All lectures and forums will be held at Hunter College, North Building on 69th Street between Park and Lexington Avenues (see map) in the Lang Recital Hall on the 4th floor. The theater seats 150 people so tickets will be sold on a first come, first serve basis. Tickets are $25 general admission ($30 at the door with check or cash, no credit cards), and $15 for students with ID. There will be a private reception held after most events which is $10 to attend. All tickets may be purchased online by credit card, by sending a check (address on the 'Contact Us' page) or by calling 888.606.2282.
Reflections On The Dolphin Mind
Dolphins are generally considered to be the second smartest animals on earth. They have a robust and multifaceted system of communications just as we do, they raise and teach their young the ways of their world as we do, and like humans, they have brains capable of empathy and altruism. These are amazing creatures and Diana Reiss has spent 25 years studying them. Her insight into the dolphin mind -- why they do what they do and what they are capable of -- is fascinating.
PREVIOUS LECTURES FROM THE
Do Animals Have Personality?
Sam Gosling, Andrew Sih
Moderator: Heather Berlin
Curious or fearful, introverted or extroverted, negative or positive. These are all terms we might use to describe another human being's personality. But what about other species? Can they be described in the same terms? Are there differences in animal personalities among individuals, between different herds or groups, within families--and what does this mean for their survival? Do emotion, genetics and circumstance come into play in defining the personality of another species? Come to think of it -- what ARE personalities?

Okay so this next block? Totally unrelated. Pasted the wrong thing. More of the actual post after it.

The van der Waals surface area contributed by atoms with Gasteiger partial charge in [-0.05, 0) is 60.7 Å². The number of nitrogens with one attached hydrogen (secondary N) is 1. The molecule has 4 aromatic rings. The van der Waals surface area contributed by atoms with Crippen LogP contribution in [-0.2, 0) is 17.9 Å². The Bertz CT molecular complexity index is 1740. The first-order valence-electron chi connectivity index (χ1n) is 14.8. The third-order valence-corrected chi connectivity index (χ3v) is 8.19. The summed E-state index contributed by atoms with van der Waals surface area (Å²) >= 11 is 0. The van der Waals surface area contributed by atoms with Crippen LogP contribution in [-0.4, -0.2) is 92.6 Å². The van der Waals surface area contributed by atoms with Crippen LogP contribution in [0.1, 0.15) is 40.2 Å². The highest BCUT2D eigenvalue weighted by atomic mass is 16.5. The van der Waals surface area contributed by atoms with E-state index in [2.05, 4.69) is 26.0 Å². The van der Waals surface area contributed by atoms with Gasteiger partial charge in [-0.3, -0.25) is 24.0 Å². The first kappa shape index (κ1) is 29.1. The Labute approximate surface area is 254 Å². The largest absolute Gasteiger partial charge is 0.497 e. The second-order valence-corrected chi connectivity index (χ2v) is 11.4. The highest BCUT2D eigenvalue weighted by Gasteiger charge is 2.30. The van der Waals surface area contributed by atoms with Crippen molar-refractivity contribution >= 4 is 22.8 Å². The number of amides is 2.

Eagles, Pigeons, Swine and Puppies: What people think about animal thinking.
Michael Noonan, Robert Lurz, William Lynn
Moderator: John Fraser
How do people think about animals thinking? The words we use about animals speaks a great deal about how we care, and what we are willing to believe they know. Social scientists and ethicists have spent a great deal of time considering what people believe about how animals think, the way our words teach us to respect animals or demean them because of what we want to believe about their ability to think.
This round table discussion brings together four people who have researched the history, lore and practical implications of how the way we think about animals influences human behavior and what people are willing to believe about the study of animal thinking, and animals themselves.
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An Interview with Temple Grandin
Moderator: Jonathan Balcombe
Temple Grandin is one of the most recognizable names in the studies of animal behavior. She is a doctor of animal science and professor at Colorado State University, bestselling author, and consultant to the livestock industry on animal behavior. Grandin is a philosophical leader of both the animal welfare and autism advocacy movements. Both movements commonly cite her work regarding animal welfare, neurology, and philosophy. In 2010, she was the subject of an award-winning biographical film, Temple Grandin, and in the same year, she was listed in the Time 100 list of the 100 most influential people in the world in the "Heroes" category.
Communication: What can animals tell us?
Chris Clark, Katy Payne
Moderator: Diana Reiss
All animals need to communicate, and the myriad ways that have evolved to do this are fascinating. In fact, we can learn a lot about how and why we developed our own language system by understanding how other species have evolved their own. Some species communicate with sound, others by smell, gesture, magnetism, facial expression, electricity or bioluminescence. Many, including us, communicate with a combination of different senses and affects. Unfortunately, it’s just our bad luck that we haven’t figured out a way to understand what the others are saying. However, large strides have been made in the past several years to bridge this gap and the results are often amazing, not to mention humorous.